Yellow Ribbon smacks onto the bus's top. She sits there, tilted forward onto her breast and wing-tips, panting hard, her heart speeding, her mind dazed and her entire body hurting. The bus's diesel engine revs up. Our bird feels the bus-top shake and now as the bus lurches forward inertia and wind push her toward the back of the bus. Her claws uselessly scratch at the bus's smooth, metallic top.
Unnoticed by any human, Yellow Ribbon tumbles over the bus's rear. At first the wind pushes her downward, but then other currents curl beneath her and like invisible hand set her sprawling but unharmed onto the sidewalk beside the zoo's wall.
Long Yellow Ribbon huddles at the wall's base. Several humans pass, but none notice her.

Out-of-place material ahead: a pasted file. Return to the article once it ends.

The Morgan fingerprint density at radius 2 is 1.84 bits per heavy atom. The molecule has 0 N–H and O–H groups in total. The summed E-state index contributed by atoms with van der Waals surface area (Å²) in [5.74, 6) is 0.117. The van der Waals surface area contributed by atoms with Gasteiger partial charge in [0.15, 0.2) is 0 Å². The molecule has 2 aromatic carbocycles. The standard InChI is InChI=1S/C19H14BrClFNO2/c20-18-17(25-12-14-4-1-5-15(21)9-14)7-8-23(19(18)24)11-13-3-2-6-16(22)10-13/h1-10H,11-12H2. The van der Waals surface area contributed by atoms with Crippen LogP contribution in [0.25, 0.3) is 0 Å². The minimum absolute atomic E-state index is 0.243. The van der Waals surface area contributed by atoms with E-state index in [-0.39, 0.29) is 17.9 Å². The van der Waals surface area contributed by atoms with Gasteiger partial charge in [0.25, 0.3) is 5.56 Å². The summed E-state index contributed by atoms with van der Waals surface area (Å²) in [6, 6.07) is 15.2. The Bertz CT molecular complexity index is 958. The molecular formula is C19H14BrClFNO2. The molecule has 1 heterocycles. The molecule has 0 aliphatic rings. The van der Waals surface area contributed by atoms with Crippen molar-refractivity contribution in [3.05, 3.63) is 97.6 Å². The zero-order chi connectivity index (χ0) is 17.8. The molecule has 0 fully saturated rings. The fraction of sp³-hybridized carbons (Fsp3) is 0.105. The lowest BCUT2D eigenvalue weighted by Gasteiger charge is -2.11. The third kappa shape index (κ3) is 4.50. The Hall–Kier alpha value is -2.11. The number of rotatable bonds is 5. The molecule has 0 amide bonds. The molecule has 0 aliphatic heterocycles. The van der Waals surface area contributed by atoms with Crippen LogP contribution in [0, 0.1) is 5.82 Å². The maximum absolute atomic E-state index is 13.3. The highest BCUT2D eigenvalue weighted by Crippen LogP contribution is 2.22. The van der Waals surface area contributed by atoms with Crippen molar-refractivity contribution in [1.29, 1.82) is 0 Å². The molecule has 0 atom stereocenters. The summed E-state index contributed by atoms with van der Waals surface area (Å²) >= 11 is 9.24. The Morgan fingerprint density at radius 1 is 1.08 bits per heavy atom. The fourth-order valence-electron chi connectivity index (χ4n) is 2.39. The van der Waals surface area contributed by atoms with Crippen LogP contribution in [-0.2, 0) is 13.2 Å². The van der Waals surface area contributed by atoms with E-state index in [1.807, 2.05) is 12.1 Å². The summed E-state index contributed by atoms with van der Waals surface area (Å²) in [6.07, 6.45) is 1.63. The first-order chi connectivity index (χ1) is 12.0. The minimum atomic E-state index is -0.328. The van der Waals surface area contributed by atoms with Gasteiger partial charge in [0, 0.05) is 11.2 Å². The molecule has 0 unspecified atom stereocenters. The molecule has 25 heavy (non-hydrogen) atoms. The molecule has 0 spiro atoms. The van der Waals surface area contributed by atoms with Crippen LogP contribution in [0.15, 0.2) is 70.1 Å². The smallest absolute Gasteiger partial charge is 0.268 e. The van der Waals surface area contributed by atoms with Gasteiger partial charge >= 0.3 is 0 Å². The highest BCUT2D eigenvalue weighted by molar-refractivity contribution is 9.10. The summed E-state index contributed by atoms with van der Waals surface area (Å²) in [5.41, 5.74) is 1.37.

Now, as the day's last light withdraws from the street, Yellow Ribbon begins hopping. Pure luck sends her toward the zoo's entrance. The gate is locked, but passing beneath its steel bars is easy for a House Sparrow. Our bird enters the parking lot and half hops, half flies toward the big Christmas tree.
The Christmas tree is a large fir and now it stands before her like a mountain on fire. The tinsel flashes and rustles in the wind. Colored lights blink on and off, and large, sparkling ornaments dangle from the big evergreen's boughs. The great tree's pungent odors fill Yellow Ribbon's nostrils.
Over the street noise Yellow Ribbon hears music. Part of the music is human- made, for at Christmas humans make music all the time. But another part of the music is House-Sparrow made, and it comes from inside the fir.
Onto the lowest bough and then the next lowest... then up and up she climbs toward the beautiful chirps until deep inside the majestic tree she finds White Feather, Chipped Beak, Elephant Rider and others.
And Happy Face is there, too